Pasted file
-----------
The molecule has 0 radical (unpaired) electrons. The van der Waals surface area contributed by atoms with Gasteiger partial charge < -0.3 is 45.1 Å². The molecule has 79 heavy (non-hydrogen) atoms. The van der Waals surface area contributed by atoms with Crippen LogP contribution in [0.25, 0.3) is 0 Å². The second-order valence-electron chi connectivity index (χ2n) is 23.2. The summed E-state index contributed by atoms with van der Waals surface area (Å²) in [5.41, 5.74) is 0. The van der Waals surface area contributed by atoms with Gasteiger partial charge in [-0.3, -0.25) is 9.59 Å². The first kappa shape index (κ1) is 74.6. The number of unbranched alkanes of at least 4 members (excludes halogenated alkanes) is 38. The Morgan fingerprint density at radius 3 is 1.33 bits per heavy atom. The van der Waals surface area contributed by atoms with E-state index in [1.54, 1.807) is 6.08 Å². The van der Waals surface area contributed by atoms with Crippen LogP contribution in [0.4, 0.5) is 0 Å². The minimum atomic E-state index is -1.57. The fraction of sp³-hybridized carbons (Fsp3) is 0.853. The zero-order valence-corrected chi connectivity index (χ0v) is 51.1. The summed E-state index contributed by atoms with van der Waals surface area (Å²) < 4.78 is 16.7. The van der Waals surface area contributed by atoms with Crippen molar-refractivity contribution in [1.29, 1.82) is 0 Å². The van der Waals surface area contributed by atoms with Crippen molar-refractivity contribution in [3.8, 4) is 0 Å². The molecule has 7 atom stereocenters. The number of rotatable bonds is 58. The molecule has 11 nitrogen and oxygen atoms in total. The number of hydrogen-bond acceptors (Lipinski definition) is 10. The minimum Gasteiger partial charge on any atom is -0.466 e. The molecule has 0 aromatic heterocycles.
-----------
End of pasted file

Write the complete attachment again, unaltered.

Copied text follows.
The molecule has 0 radical (unpaired) electrons. The van der Waals surface area contributed by atoms with Gasteiger partial charge < -0.3 is 45.1 Å². The molecule has 79 heavy (non-hydrogen) atoms. The van der Waals surface area contributed by atoms with Crippen LogP contribution in [0.25, 0.3) is 0 Å². The second-order valence-electron chi connectivity index (χ2n) is 23.2. The summed E-state index contributed by atoms with van der Waals surface area (Å²) in [5.41, 5.74) is 0. The van der Waals surface area contributed by atoms with Gasteiger partial charge in [-0.3, -0.25) is 9.59 Å². The first kappa shape index (κ1) is 74.6. The number of unbranched alkanes of at least 4 members (excludes halogenated alkanes) is 38. The Morgan fingerprint density at radius 3 is 1.33 bits per heavy atom. The van der Waals surface area contributed by atoms with E-state index in [1.54, 1.807) is 6.08 Å². The van der Waals surface area contributed by atoms with Crippen LogP contribution in [0.4, 0.5) is 0 Å². The minimum atomic E-state index is -1.57. The fraction of sp³-hybridized carbons (Fsp3) is 0.853. The zero-order valence-corrected chi connectivity index (χ0v) is 51.1. The summed E-state index contributed by atoms with van der Waals surface area (Å²) < 4.78 is 16.7. The van der Waals surface area contributed by atoms with Crippen molar-refractivity contribution in [1.29, 1.82) is 0 Å². The van der Waals surface area contributed by atoms with Crippen molar-refractivity contribution in [3.8, 4) is 0 Å². The molecule has 7 atom stereocenters. The number of rotatable bonds is 58. The molecule has 11 nitrogen and oxygen atoms in total. The number of hydrogen-bond acceptors (Lipinski definition) is 10. The minimum Gasteiger partial charge on any atom is -0.466 e. The molecule has 0 aromatic heterocycles.